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Premier Houston Offers Cash for Ideas to Fix Nova Scotia’s Healthcare System

Tim Houston solicits healthcare fixes for cash, Mark Holland comments on pharmacare, and the PMPRB announces the next steps in its guidelines consultation process. On that, and more, here is your Syntax Weekly Health Round-Up.

On the Hill

  • The House of Commons returned from its break week, with NDP members demanding that the government introduce legislation to implement a single-payer, universal public pharmacare program in Canada.
  • At the Standing Committee on Health, Members continued their consideration of Bill C-293, An Act respecting pandemic prevention and preparedness, where they heard from the Canadian Medical Association and World Animal Protection. The Committee will begin its clause-by-clause consideration of Bill C-293 next week with the support of senior departmental officials from the Public Health Agency of Canada. Soon after, they will begin their study on women’s health with a meeting scheduled for November 6, where they will hear from departmental officials.
  • In a conversation with iPolitics, Health Minister Mark Holland confirmed that conversations on the long-awaited pharmacare legislation remain ongoing but clarified that what is to come is “framework legislation” that will pave the way for future steps on a possible program. Minister Holland reiterated that the federal government has limited fiscal capacity and it is necessary to be prudent on future health spending, adding that an important part of any pharmacare framework is the ability to continue driving cost savings through bulk purchasing.
  • In remarks delivered at the 2023 National Summit on Indigenous Mental Wellness, Mental Health and Addictions Minister Ya’ara Saks and Indigenous Services Minister Patty Hajdu remarked on the work the federal government has undertaken to support distinction-based approaches to Indigenous mental health and wellness, including culturally appropriate services for addictions, trauma, suicide prevention, and life promotion and advancing trauma-informed and culturally safe approaches that are built by Indigenous communities for Indigenous communities. The Ministers also highlighted a number of initiatives to support Indigenous mental health, including the Hope for Wellness Helpline, the National Aboriginal Youth Suicide Prevention Strategy, and the implementation of the National Inuit Suicide Prevention Strategy.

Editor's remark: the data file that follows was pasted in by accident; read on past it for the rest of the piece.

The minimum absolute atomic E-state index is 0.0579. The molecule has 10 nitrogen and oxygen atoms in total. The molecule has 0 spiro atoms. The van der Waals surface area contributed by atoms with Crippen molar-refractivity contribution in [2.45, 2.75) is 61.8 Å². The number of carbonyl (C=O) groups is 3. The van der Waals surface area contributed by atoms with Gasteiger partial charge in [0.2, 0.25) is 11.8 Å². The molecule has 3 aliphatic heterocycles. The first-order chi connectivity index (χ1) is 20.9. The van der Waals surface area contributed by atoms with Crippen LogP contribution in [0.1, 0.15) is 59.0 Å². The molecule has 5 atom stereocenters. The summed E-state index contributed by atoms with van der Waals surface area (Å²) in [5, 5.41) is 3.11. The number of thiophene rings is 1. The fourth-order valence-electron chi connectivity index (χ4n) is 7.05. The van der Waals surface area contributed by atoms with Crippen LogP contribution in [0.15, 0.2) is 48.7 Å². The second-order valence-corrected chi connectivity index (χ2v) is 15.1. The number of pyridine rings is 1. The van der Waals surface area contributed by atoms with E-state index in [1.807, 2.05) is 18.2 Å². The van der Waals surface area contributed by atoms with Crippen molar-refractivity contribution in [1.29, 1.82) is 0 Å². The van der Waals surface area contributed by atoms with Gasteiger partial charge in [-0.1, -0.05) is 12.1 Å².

Around Government 

  • Health Minister Mark Holland announced investments of $26.6 million from the CIHR’s Transforming Health with Integrated Care (THINC) initiative to support 13 projects that will address high-priority healthcare challenges in Canada including improving rural and remote care, implementing sexual health services through pharmacies, and supporting better mental health for equity-deserving groups. THINC is comprised of a suite of funding opportunities that support health research projects, people, and teams and a coordinating hub that advances knowledge creation, capacity development (training), and knowledge mobilization in pursuit of healthcare that is coordinated and centered around people’s and distinct populations’ specific needs.